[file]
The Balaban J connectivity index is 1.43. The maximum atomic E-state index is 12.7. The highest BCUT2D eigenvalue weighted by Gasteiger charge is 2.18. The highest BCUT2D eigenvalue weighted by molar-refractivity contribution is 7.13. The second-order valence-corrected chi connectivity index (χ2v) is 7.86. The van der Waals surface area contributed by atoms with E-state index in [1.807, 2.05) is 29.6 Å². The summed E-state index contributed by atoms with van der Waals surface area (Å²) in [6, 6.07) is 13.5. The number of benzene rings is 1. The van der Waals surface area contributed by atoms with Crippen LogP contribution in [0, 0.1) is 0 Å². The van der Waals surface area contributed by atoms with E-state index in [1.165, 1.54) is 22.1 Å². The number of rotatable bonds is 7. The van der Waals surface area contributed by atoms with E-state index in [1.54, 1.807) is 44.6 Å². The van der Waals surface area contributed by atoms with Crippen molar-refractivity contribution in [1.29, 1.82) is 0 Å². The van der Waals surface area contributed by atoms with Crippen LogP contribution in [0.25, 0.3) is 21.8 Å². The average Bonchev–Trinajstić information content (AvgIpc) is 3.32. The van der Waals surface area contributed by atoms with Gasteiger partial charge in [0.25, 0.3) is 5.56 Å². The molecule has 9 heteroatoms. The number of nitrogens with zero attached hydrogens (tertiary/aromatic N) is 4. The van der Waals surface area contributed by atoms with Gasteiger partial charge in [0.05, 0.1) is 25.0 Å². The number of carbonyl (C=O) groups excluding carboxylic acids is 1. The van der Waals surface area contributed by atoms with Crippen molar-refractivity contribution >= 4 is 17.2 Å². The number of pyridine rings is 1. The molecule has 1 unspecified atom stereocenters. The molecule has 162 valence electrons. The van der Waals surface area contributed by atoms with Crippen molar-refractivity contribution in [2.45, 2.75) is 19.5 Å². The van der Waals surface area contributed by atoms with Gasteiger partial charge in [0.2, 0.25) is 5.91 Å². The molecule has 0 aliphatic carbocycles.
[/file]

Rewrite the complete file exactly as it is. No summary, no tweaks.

The Balaban J connectivity index is 1.43. The maximum atomic E-state index is 12.7. The highest BCUT2D eigenvalue weighted by Gasteiger charge is 2.18. The highest BCUT2D eigenvalue weighted by molar-refractivity contribution is 7.13. The second-order valence-corrected chi connectivity index (χ2v) is 7.86. The van der Waals surface area contributed by atoms with E-state index in [1.807, 2.05) is 29.6 Å². The summed E-state index contributed by atoms with van der Waals surface area (Å²) in [6, 6.07) is 13.5. The number of benzene rings is 1. The van der Waals surface area contributed by atoms with Crippen LogP contribution in [0, 0.1) is 0 Å². The van der Waals surface area contributed by atoms with E-state index in [1.165, 1.54) is 22.1 Å². The number of rotatable bonds is 7. The van der Waals surface area contributed by atoms with E-state index in [1.54, 1.807) is 44.6 Å². The van der Waals surface area contributed by atoms with Crippen molar-refractivity contribution in [1.29, 1.82) is 0 Å². The van der Waals surface area contributed by atoms with Crippen LogP contribution in [0.25, 0.3) is 21.8 Å². The average Bonchev–Trinajstić information content (AvgIpc) is 3.32. The van der Waals surface area contributed by atoms with Gasteiger partial charge in [0.25, 0.3) is 5.56 Å². The molecule has 9 heteroatoms. The number of nitrogens with zero attached hydrogens (tertiary/aromatic N) is 4. The van der Waals surface area contributed by atoms with Gasteiger partial charge in [0.05, 0.1) is 25.0 Å². The number of carbonyl (C=O) groups excluding carboxylic acids is 1. The van der Waals surface area contributed by atoms with Crippen molar-refractivity contribution >= 4 is 17.2 Å². The number of pyridine rings is 1. The molecule has 1 unspecified atom stereocenters. The molecule has 162 valence electrons. The van der Waals surface area contributed by atoms with Crippen molar-refractivity contribution in [2.45, 2.75) is 19.5 Å². The van der Waals surface area contributed by atoms with Gasteiger partial charge in [0.2, 0.25) is 5.91 Å². The molecule has 0 aliphatic carbocycles.